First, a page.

My name is Olivier Wagner, and I am the man behind 1040 Abroad. I have prepared US tax returns for Americans who live overseas for 9 years now.
I specialize in such things as assisting people who renounce US citizenship; I of course assist clients with their timely annual tax filings. Many are also not compliant and I help them get up to date, typically using an amnesty program the IRS specifically created for people in that situation, it is called the Streamlined Foreign Offshore procedure.
Instead of boring you with such things, I am here to present more of a lifestyle article. I travelled extensively since 2015 (30 countries in 2016. 14 countries in 2021. I slowed down a bit in 2020 for some reason, still visit Turkey & Bulgaria for business in Jan & Feb, got married in California in Sept and then actively trying the digital nomad lifestyle with my amazing wife in Mexico & Haiti in Dec).
Virtual / Online Mailboxes
This is a tax topic actually. As you move overseas, you want to stop paying taxes to your former state. Many states have safe harbor rules, recognize the Foreign Earned Income Exclusion or the Foreign Tax Credit, but the safest way to stop paying state tax is to be a resident of a state which doesn’t have income tax. While establishing ties with a new state doesn’t automatically mean that you are a resident of that state (and no longer a resident of your former state), if you no longer have ties with that old state and you no longer live there, it would.
In 2011, I moved to Canada and I found that some institutions (banks, credit cards) would be easier to deal with if I have a US address. The good old UPS store has its time and place. But given that they don’t scan mail and you would get it either showing up in person or having it forwarded (personally the time wasted is more an issue than the cost), its time is largely in the past.
Then I discovered these online services, which just like the UPS store give a ubiquitous street address, they would inform you by email and you can then login to their website and request to have it either scanned or forwarded. Usually, in the case of letters, I find that having a pdf is sufficient, and I would forward packages. Back then, there was 2 such services: Virtual Post Mail and Earth Class Mail.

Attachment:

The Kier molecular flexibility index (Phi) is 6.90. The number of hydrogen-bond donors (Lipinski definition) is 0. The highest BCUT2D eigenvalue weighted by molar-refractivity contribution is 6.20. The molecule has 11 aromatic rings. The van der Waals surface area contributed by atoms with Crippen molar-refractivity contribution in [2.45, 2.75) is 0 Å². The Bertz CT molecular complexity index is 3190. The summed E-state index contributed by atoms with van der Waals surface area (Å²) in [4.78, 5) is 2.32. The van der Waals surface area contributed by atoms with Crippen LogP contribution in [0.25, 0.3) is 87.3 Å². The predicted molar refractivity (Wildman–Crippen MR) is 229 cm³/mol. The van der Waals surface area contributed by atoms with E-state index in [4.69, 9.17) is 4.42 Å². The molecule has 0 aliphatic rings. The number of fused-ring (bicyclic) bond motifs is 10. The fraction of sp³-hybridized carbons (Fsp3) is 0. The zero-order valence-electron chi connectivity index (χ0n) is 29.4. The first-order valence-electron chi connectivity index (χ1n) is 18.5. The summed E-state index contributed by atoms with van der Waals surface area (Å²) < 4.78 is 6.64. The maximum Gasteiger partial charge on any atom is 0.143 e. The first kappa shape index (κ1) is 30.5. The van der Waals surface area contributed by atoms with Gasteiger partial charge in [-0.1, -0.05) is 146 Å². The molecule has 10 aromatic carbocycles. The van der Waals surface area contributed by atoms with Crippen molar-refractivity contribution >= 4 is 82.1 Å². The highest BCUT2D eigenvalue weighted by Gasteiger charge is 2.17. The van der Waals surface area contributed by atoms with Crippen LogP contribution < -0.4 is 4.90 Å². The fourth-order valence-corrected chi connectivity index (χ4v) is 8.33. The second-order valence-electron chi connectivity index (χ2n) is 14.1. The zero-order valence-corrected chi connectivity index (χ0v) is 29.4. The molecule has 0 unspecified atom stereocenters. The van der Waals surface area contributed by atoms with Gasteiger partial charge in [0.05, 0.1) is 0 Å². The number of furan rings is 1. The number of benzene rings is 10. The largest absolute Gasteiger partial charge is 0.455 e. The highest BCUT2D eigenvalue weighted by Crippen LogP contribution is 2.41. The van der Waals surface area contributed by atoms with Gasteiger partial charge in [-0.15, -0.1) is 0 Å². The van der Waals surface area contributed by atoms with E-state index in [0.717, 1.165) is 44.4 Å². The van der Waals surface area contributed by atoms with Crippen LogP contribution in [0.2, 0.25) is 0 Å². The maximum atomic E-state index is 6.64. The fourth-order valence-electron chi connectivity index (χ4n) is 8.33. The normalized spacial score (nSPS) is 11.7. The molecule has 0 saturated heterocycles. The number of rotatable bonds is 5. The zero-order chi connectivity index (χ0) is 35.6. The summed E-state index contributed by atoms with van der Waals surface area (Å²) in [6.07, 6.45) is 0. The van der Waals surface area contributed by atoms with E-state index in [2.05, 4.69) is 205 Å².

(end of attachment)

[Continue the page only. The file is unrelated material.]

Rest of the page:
A lot more services have started since, with more opportunities to have an address in a state which doesn’t have an income tax system. I have also been using Travelling Mailbox (has many locations) more recently. One would need a notarized copy of their ID in order to open such a mailbox (PS Form 1583).
- My RV Mail (Florida)
- Escapee Texas, Florida & South Dakota)
- My Dakota Address(South Dakota)
- SBI Mail Service(Florida)
- Earth Class Mail (Texas, Florida, Washington)
- Scan Mailboxed (Texas)
Also, if you need a non-US address, you can have an address in Canada thru Canadian Address. Heavy usage can become prohibitively expensive ($3/letter scanned) but it is a good backup address, with a personalized service. For heavy usage, E-Snail would be recommended (Vancouver, Canada).
UK Post Box would be a similar service in the United Kingdom.
Pogo Post would be a similar service in Singapore.
Let’s talk about… Phone lines. I’ll introduce various VoIP services and ways to maintain a phone number which isn’t tied to a particular location through my personal story.
At the beginning of my journey, I bought a local SIM card for every country I went to. It was an inconvenience but usually not too much trouble. In the Thailand, Cambodia, Malaysia, Georgia, Haiti of the world, you would get a very good option of doing so right at the airport.
I had my phone numbers on callcentric, and I would
I was then introduced to Google Project Fi. This is a cell phone service which comes with roaming for the regular rate of $10/Gb (it might not be the cheapest – actually so called second and third world country would have it much cheaper – but it is so much more convenient, no setup required as you change countries). This comes with a permanent Google Fi number. The one downside is that it needs to be activated in the United States, so while you can be anywhere when using it, you would have to be in the United States when using it for the first time.